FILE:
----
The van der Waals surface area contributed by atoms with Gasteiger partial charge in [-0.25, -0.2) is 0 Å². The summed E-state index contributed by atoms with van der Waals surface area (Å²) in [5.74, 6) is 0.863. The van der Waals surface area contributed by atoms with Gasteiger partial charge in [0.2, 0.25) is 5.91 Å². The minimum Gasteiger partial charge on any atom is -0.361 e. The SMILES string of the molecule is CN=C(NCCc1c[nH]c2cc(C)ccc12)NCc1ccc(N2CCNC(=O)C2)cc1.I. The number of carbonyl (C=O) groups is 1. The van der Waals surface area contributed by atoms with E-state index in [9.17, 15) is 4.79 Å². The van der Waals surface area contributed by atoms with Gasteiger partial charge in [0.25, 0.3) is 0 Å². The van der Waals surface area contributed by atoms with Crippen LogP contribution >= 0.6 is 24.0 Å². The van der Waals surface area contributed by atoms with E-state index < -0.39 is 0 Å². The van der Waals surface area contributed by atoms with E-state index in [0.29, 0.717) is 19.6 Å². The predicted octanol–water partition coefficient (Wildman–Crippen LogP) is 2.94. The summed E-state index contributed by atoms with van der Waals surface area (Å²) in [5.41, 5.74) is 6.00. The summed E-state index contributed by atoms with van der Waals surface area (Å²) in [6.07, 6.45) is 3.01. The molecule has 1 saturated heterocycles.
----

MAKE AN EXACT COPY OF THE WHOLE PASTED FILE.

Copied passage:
The van der Waals surface area contributed by atoms with Gasteiger partial charge in [-0.25, -0.2) is 0 Å². The summed E-state index contributed by atoms with van der Waals surface area (Å²) in [5.74, 6) is 0.863. The van der Waals surface area contributed by atoms with Gasteiger partial charge in [0.2, 0.25) is 5.91 Å². The minimum Gasteiger partial charge on any atom is -0.361 e. The SMILES string of the molecule is CN=C(NCCc1c[nH]c2cc(C)ccc12)NCc1ccc(N2CCNC(=O)C2)cc1.I. The number of carbonyl (C=O) groups is 1. The van der Waals surface area contributed by atoms with E-state index in [9.17, 15) is 4.79 Å². The van der Waals surface area contributed by atoms with Gasteiger partial charge in [0.25, 0.3) is 0 Å². The van der Waals surface area contributed by atoms with Crippen LogP contribution >= 0.6 is 24.0 Å². The van der Waals surface area contributed by atoms with E-state index < -0.39 is 0 Å². The van der Waals surface area contributed by atoms with E-state index in [0.29, 0.717) is 19.6 Å². The predicted octanol–water partition coefficient (Wildman–Crippen LogP) is 2.94. The summed E-state index contributed by atoms with van der Waals surface area (Å²) in [5.41, 5.74) is 6.00. The summed E-state index contributed by atoms with van der Waals surface area (Å²) in [6.07, 6.45) is 3.01. The molecule has 1 saturated heterocycles.